PubMatic raises $45 million; advertising tech heats up

PubMatic raises $45 million, the latest salvo in the arms race over advertising technology. Will they go public, or sell privately? The ripples touch tech's giants: Google, Microsoft, Yahoo and AOL.
Written by Andrew Nusca, Contributor

The advertising technology space is getting red hot.

PubMatic announced this week that it raised $45 million from investors -- August Capital led the way -- for its platform that allows large publishers to manage and monitor display ad inventory and optimize pricing with the hope of getting more revenue.

AllThingsD's Peter Kafka first reported the news. Other investors included Draper Fisher Jurvetson, Nexus Venture Partners, Helion Ventures and Silicon Valley Bank.

Advertising, of course, is big business, which is why Google picked up rival AdMeld last year. That leaves two more independent outfits: AppNexus, based in New York, and the Rubicon Project, based in Los Angeles. The former counts eBay and Microsoft among its customers and the latter does the same with News International and Forbes, among others.

Possible suitors are tech's biggest players: Yahoo, AOL, Microsoft and Amazon, though the folks in Redmond have recently shown that they're willing to let Yahoo take this on.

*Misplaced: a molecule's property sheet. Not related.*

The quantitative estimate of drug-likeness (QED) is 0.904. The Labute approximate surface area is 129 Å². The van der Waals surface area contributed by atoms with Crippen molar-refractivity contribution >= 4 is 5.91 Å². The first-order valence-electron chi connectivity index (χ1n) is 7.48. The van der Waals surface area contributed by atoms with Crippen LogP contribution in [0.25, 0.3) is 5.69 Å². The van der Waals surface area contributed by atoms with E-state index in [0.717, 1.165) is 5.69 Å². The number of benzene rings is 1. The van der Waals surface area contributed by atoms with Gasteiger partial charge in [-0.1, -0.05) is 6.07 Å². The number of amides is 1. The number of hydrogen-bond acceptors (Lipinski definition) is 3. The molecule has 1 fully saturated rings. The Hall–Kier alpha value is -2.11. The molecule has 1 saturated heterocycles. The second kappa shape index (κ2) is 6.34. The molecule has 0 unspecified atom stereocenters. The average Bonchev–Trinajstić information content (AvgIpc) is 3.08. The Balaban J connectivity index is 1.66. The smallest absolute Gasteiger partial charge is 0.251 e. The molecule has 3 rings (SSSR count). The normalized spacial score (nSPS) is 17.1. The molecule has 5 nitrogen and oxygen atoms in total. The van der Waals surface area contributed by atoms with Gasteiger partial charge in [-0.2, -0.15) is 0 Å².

All of the indie firms are funded to the hilt, so the question is an easy one: which exit to take, public offering or private sale?

In recent years publishers -- including the parent company of ZDNet, CBS Interactive -- have shown a penchant for looking inward for solutions. But many other publishers don't have that kind of weight to swing around, and need an ad network to serve as a one-stop shop for purchasing ads on major media websites.

For online publishers, advertising means technology.

AdAge's Rich Karpinski explained it nicely in 2009:

Large publishers are looking more like ad networks. Publisher-side brokers are moving from being yield optimizers to becoming exchanges in their own right. And ad networks -- at least those of the 400 or so likely to survive -- are focused on targeting and brand safety. Ad exchanges are moving from basic bid-matching to real-time allocation. Agencies are making perhaps the boldest move, aggregating impressions and data for clients -- and themselves. Data exchanges are separating data-about-impressions from the impressions themselves and bringing a new, valuable currency into play.

Like any other enterprise management platform, the desire is efficiency and higher revenues through the optimization of transactional data, thanks to algorithms, datacenters and volumes of data.

Given the tremendous growth here, a lot of money is at stake. How will the cards fall?

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